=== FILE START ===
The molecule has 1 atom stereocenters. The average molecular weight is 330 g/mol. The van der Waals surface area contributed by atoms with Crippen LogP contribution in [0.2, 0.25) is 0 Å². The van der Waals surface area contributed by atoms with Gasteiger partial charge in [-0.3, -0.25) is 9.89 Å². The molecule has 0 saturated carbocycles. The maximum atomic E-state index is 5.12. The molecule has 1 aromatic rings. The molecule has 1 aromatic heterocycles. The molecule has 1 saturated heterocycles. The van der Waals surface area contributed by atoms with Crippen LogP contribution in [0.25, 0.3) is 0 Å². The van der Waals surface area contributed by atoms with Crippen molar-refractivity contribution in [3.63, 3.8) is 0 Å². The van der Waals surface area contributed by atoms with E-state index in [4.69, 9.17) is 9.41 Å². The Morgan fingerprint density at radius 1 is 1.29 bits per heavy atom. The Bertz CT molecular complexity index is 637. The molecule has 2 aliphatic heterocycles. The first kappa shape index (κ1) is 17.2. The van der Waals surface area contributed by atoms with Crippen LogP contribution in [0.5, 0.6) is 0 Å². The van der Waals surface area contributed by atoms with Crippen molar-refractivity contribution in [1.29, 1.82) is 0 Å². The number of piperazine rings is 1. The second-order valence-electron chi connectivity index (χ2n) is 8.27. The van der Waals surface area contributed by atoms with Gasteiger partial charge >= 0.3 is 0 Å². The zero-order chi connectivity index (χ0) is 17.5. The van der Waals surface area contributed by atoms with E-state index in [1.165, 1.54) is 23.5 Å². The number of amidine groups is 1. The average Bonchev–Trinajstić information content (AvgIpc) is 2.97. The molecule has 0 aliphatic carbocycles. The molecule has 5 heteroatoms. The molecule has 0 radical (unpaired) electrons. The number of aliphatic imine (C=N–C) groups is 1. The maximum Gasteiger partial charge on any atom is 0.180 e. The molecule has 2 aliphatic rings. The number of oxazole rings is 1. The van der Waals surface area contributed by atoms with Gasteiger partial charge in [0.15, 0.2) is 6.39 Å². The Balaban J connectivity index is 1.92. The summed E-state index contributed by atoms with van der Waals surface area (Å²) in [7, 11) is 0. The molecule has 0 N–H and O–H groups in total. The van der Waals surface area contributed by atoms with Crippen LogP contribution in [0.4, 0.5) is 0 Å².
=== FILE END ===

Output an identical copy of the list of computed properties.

The molecule has 1 atom stereocenters. The average molecular weight is 330 g/mol. The van der Waals surface area contributed by atoms with Crippen LogP contribution in [0.2, 0.25) is 0 Å². The van der Waals surface area contributed by atoms with Gasteiger partial charge in [-0.3, -0.25) is 9.89 Å². The molecule has 0 saturated carbocycles. The maximum atomic E-state index is 5.12. The molecule has 1 aromatic rings. The molecule has 1 aromatic heterocycles. The molecule has 1 saturated heterocycles. The van der Waals surface area contributed by atoms with Crippen LogP contribution in [0.25, 0.3) is 0 Å². The van der Waals surface area contributed by atoms with Crippen molar-refractivity contribution in [3.63, 3.8) is 0 Å². The van der Waals surface area contributed by atoms with E-state index in [4.69, 9.17) is 9.41 Å². The Morgan fingerprint density at radius 1 is 1.29 bits per heavy atom. The Bertz CT molecular complexity index is 637. The molecule has 2 aliphatic heterocycles. The first kappa shape index (κ1) is 17.2. The van der Waals surface area contributed by atoms with Crippen LogP contribution in [0.5, 0.6) is 0 Å². The van der Waals surface area contributed by atoms with Crippen molar-refractivity contribution in [1.29, 1.82) is 0 Å². The number of piperazine rings is 1. The second-order valence-electron chi connectivity index (χ2n) is 8.27. The van der Waals surface area contributed by atoms with Gasteiger partial charge >= 0.3 is 0 Å². The zero-order chi connectivity index (χ0) is 17.5. The van der Waals surface area contributed by atoms with E-state index in [1.165, 1.54) is 23.5 Å². The number of amidine groups is 1. The average Bonchev–Trinajstić information content (AvgIpc) is 2.97. The molecule has 0 aliphatic carbocycles. The molecule has 5 heteroatoms. The molecule has 0 radical (unpaired) electrons. The number of aliphatic imine (C=N–C) groups is 1. The maximum Gasteiger partial charge on any atom is 0.180 e. The molecule has 2 aliphatic rings. The number of oxazole rings is 1. The van der Waals surface area contributed by atoms with Gasteiger partial charge in [0.15, 0.2) is 6.39 Å². The Balaban J connectivity index is 1.92. The summed E-state index contributed by atoms with van der Waals surface area (Å²) in [7, 11) is 0. The molecule has 0 N–H and O–H groups in total. The van der Waals surface area contributed by atoms with Crippen LogP contribution in [0.4, 0.5) is 0 Å².